Crimping Termination
A connection that is made by mechanically crimping a metal sleeve with crimp dies, presses, or pliers, in order to secure in to a conductor.

Crimping Tool
A hand-held tool used to crimp, but not sever, certain electrical components such as contacts, ferrules, or terminals. Crimping tools are most commonly used to secure connectors to a coaxial cable.

Critical Angle
The smallest angle, relative to the normal, that light may contact the outer edge of a medium so as to ensure total internal reflection.

Crosstalk is mutual interference of signals in electrical systems or adjacent transmission lines, which is caused by magnetic, electromagnetic, and/or electrical coupling.

Crystal Oscillator
A circuit that uses a vibrating crystal to produce an electrical signal at a specific frequency.

Cutback technique
Used to measure the attenuation/distortion of a fiber by taking measurements with the full cable length and another when the cable has been cut at a point less than full length.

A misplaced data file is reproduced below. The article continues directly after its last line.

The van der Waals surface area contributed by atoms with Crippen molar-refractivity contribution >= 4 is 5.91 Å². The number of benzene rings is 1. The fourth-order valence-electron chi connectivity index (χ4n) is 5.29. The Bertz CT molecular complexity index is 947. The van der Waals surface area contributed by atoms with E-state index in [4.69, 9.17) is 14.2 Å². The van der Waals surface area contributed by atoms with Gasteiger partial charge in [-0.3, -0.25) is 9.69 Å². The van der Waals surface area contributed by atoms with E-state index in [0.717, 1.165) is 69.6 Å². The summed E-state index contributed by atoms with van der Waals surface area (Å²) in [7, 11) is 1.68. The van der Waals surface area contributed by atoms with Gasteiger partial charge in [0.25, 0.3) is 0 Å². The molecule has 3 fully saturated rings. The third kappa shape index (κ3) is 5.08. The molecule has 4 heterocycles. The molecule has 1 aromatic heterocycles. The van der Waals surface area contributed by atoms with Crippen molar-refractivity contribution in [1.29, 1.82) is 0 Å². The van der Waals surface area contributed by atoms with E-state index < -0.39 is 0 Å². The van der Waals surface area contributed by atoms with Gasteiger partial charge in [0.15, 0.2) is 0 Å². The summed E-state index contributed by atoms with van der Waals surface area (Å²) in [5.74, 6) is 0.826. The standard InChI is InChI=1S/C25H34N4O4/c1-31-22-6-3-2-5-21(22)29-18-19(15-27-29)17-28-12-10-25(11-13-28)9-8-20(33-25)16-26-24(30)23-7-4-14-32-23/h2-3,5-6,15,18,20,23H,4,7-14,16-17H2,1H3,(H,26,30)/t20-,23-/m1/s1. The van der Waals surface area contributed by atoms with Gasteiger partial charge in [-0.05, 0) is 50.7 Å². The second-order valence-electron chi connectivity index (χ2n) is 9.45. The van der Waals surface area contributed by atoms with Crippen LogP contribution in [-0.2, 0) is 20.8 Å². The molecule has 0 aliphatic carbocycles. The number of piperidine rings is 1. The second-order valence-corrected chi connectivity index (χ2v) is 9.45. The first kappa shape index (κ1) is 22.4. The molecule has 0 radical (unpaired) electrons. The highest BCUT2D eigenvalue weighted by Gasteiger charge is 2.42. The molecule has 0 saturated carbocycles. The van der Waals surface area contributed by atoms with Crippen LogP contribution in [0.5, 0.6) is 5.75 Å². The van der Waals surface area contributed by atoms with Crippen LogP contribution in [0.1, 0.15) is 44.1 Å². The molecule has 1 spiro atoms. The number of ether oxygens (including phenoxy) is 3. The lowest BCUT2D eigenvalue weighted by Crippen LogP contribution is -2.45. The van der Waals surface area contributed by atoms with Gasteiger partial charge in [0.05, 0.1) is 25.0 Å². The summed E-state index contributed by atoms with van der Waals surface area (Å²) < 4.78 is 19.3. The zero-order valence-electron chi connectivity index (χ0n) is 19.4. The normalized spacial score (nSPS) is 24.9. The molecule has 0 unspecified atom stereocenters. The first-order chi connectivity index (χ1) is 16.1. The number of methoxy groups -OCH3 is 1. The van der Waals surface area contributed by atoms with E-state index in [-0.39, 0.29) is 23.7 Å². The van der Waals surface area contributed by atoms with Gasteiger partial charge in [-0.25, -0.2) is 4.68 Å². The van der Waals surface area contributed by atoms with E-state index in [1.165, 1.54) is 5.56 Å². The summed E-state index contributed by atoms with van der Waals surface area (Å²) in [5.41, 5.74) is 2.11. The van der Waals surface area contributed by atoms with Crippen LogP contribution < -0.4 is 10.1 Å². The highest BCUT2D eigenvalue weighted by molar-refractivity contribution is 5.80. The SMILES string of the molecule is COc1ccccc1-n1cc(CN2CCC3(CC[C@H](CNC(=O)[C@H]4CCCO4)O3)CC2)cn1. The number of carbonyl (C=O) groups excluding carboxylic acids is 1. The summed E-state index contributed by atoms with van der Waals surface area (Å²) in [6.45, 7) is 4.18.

Cutoff Frequency
The largest frequency at which a signals is not attenuated much. Any frequencies beyond the cutoff frequency become greatly reduced.

One complete sequence of periodically occurring values, measured from a relative zero to some maximum value and back.

Dark current
A current that a photo detector creates despite the fact that there is no light or voltage supplied to the detector.

dB – (Decibel)
The logarithmic unit measuring the ratio of input to output. It is generally used as the unit for gain and loss.

Power ratio for a signal carrier. Typically, this unit is used for measuring passive intermodulation distortion.

Decibels that are related to 1 mW. The microwave industry uses 1 mW as the standard unit to measure power level. Examples: 0 dBm = 1 mW, +10 dBm = 10 mW, +20 dBm = 100 mW, etc.

A decibel watt describes the power of a signal relative to a watt in decibels.

DC block
An electrical component, often a capacitor in series or a parallel coupled line, that separates DC voltages from an RF signal.